On Saturday the Denver Nuggets chose to waive DeMarre Carroll, according to Benjamin Hochman of the Denver Post. With next Tuesday’s deadline that demands all NBA contracts become guaranteed and Wilson Chandler still not re-signed, waiving Carroll was the simplest way to ensure a roster spot remains open for Chandler upon his return to the NBA sometime in the near future.
It’s early in the Denver Nuggets 2011-2012 season, but the story so far has no doubt been the inspiring double overtime win against the departed Carmelo Anthony and the New York Knicks at Madison Square Garden.
Tonight’s game against the Los Angeles Clippers doesn’t feature the same hype and excitement surrounding the Knicks contest, but it’s no less symbolic for Nuggets fans witnessing Chauncey Billups’ first return to the Pepsi Center since the infamous trade marking the end of the Melo era.
Thank God Carmelo Anthony finally made a few shots.
Regardless of how you felt about Carmelo’s forced departure from the Mile High City the first contest between the Denver Nuggets and their former franchise player it would not have been as enjoyable had Melo ended the game without having made it a challenge.
I am on record as saying I wish Carmelo well in New York. There was no benefit for Denver to have him stay any longer. We can argue all day if the Denver Nuggets need another player like him to reach their ultimate goal. What there is no doubt about is this team is easy to cheer for and they play in a way that is endearing.
Many times fans get the feeling that the players they cheer for do not care about what happens on the court as much as they do. Last night there was little doubt that the Nuggets players and coaches cared as much as the fans, and probably even more.
With the 2011-12 season right around the corner, Charlie and I decided to delve into some of the topics that most interested us regarding this year’s Denver Nuggets team. However, when all was said and done, we ended up with more of a season preview than anything. So, whether you’re a seasoned Nuggets aficionado or simply just a casual fan, we hope you enjoy our take on the most pressing storylines heading into the upcoming Denver Nuggets campaign. (more…)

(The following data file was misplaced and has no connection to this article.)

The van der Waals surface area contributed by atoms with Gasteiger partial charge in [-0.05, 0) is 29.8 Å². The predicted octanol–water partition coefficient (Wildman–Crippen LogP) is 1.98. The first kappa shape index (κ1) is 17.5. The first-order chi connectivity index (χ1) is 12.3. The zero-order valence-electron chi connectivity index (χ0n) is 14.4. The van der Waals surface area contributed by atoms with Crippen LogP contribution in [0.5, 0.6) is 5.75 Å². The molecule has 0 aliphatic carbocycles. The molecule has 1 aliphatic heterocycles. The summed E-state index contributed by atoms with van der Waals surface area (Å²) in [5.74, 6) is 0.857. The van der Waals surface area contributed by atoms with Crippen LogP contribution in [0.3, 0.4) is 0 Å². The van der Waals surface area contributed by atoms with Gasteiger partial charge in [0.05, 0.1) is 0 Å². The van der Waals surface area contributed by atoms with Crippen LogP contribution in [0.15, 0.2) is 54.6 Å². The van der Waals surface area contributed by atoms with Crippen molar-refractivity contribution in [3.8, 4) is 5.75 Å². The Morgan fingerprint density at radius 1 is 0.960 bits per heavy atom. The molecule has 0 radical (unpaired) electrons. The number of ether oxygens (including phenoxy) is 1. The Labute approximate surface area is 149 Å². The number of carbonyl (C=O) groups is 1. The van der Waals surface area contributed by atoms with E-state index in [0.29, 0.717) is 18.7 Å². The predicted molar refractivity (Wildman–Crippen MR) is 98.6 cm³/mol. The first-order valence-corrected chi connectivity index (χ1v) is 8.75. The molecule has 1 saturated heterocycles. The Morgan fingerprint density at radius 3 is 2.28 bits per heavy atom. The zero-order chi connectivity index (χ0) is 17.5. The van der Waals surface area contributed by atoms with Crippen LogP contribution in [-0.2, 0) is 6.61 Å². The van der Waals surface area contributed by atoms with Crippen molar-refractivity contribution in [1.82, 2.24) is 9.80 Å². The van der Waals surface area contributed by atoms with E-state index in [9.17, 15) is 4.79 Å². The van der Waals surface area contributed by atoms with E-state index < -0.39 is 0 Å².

Yesterday my wonderful colleague Jeremy detailed the Nuggets 2011-12 season outlook in a post titled, How Good Can the Denver Nuggets Be? In it he expressed his concern over how this year’s team would play without a “chip” on its shoulder, without enough good defensive players in addition to how the Nuggets would be affected by losing Kenyon Martin, J.R. Smith and Wilson Chandler to the Chinese Basketball Association. In the end Jeremy stated, “For Nuggets fans who could not stomach the thought of rebuilding, you got your wish. They will be a playoff team for the foreseeable future, but I fear that is all they will be.” Though this may be true, I’m here to tell you why that may not be such a bad thing after all. (more…)
Every now and then we receive mail from our loyal readers that’s a passionate account of a favorite player, game or experience involving the Denver Nuggets. In this case, it was all three. Tom Ley is a writer for several different websites and was planning on posting this article about his favorite player, J.R. Smith, in one of those publications before he reached out to us, figuring Roundball Mining Company might be a better medium for this type of story. We’re certainly glad did, as his perspective on the now China-dwelling Smith is nothing short of a thrilling and yet, poignant examination of J.R. Smith’s tenure as a Nugget.
In Roundball’s recent Denver Nuggets’ Big Board 2.0 I stated, “If Faried does however manage to find his way past the Trailblazers, to put it simply: Nuggets fans should be ecstatic.” Little did I know however, that “ecstatic” wouldn’t even begin to cover the range of emotions I felt as David Stern announced Faried’s name as the Nuggets’ 22nd overall selection in the 2011 NBA Draft.
We’ve all heard this infamous proverb before in movies, books, TV shows, etc., but up until now it’s been a phrase I’ve tried to keep out of my vocabulary when discussing my favorite sports team: the Denver Nuggets. Unfortunately, this is about the only statement I feel is applicable for the way I feel right now. (more…)